Britain could face a £800 billion pensions shock by 2050 as a result of its ageing population, the International Monetary Fund (IMF) has warned.
Analysis from the Bretton Woods institution suggests that world economies could be underestimating future longevity growth by up to three years in age.
The result is a potential retirement cost bombshell equivalent to around half of current gross domestic product (GDP) for most developed countries, the IMF said. For the UK the additional bill could be as much as 59% of 2010's GDP, the international body added.
As such the cost could run into hundreds of billions of pounds for future governments. Furthermore, the IMF points out, taxpayers are likely to foot the bill of a population living longer than expected.
"With the private sector ill-prepared for even the expected effects of ageing, it is not unreasonable to suppose that the financial burden of the unexpected increase in longevity will ultimately fall on the public sector," it noted.
The findings comes in pre-published chapter from the IMF's Global Financial Stability Report.
In its summery, the authors state that the elderly will "consume a growing share of resources" in the years ahead.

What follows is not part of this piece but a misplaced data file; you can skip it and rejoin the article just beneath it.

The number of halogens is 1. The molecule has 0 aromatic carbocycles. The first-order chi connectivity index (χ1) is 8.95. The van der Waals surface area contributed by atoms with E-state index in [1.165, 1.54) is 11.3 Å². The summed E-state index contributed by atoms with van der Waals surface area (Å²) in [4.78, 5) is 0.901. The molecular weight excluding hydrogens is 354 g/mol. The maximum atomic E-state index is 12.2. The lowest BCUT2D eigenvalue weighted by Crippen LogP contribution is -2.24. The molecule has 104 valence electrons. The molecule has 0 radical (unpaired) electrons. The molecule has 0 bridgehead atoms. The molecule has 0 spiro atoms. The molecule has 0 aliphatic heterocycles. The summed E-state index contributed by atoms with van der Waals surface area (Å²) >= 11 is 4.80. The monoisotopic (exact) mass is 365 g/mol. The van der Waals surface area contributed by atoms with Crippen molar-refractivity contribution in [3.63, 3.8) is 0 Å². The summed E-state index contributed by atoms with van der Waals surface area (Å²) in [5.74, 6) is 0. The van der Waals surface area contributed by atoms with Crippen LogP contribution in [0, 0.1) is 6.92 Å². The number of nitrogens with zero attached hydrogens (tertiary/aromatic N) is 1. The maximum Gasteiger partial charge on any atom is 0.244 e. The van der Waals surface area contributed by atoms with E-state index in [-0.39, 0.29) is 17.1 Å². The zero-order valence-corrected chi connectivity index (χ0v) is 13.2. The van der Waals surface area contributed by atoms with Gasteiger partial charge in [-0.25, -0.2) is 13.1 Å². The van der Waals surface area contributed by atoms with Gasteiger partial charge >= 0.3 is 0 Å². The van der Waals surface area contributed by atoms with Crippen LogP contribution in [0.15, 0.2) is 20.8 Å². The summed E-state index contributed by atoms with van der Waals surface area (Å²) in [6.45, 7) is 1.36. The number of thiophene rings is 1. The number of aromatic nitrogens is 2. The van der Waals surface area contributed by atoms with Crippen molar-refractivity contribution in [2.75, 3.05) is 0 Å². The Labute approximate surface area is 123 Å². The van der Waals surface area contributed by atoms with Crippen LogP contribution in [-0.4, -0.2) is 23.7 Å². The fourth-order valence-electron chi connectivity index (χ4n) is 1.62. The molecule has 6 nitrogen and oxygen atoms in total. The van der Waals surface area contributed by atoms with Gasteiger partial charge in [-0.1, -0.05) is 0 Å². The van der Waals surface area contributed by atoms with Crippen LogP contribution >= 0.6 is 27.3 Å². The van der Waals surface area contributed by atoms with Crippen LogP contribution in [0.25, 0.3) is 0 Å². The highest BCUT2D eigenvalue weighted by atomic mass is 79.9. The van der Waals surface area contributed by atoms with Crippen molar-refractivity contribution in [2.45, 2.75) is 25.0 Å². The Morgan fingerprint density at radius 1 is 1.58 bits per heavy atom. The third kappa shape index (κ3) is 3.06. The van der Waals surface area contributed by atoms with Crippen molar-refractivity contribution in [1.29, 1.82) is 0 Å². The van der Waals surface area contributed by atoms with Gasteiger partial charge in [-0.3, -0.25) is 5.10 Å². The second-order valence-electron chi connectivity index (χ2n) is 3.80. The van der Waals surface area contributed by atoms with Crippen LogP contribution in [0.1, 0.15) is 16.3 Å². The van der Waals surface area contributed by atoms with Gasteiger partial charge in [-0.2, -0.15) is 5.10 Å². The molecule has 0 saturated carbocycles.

But the cost of providing for retirees could be bumped up considerably if people live three years longer than expected, in line with past underestimates.
To offset the additional costs, countries would need extra resources equivalent to 1-2% of GDP every year to 2050, the report suggests. But if the longevity shock occurred today, countries would have to set aside a sum of around half of their 2010 GDP to pay the extra cost over the next 40 years.
"Longevity risk potentially adds one-half to the vast costs of ageing up to the year 2050," the IMF suggests.
After Japan and Germany, the UK is most exposed to the potential threat. The IMF estimates that pension costs could rise by 44-59% of GDP if the population lives three years longer than expected.
The IMF warns that most governments have not come to terms with the risk of escalating pension costs.
It notes that longevity shocks are "not fully recognised in most long-term fiscal plans".
As such, the IMF recommends that governments act now to offset the additional costs and develop a "credible and realistic plan to deal with longevity risk".
Part of this would be an automatic link between life expectancy and state pension age. This would avoid "recurring public debate about the issue".
The IMF also suggests that increased taxation would help plug the shortfall.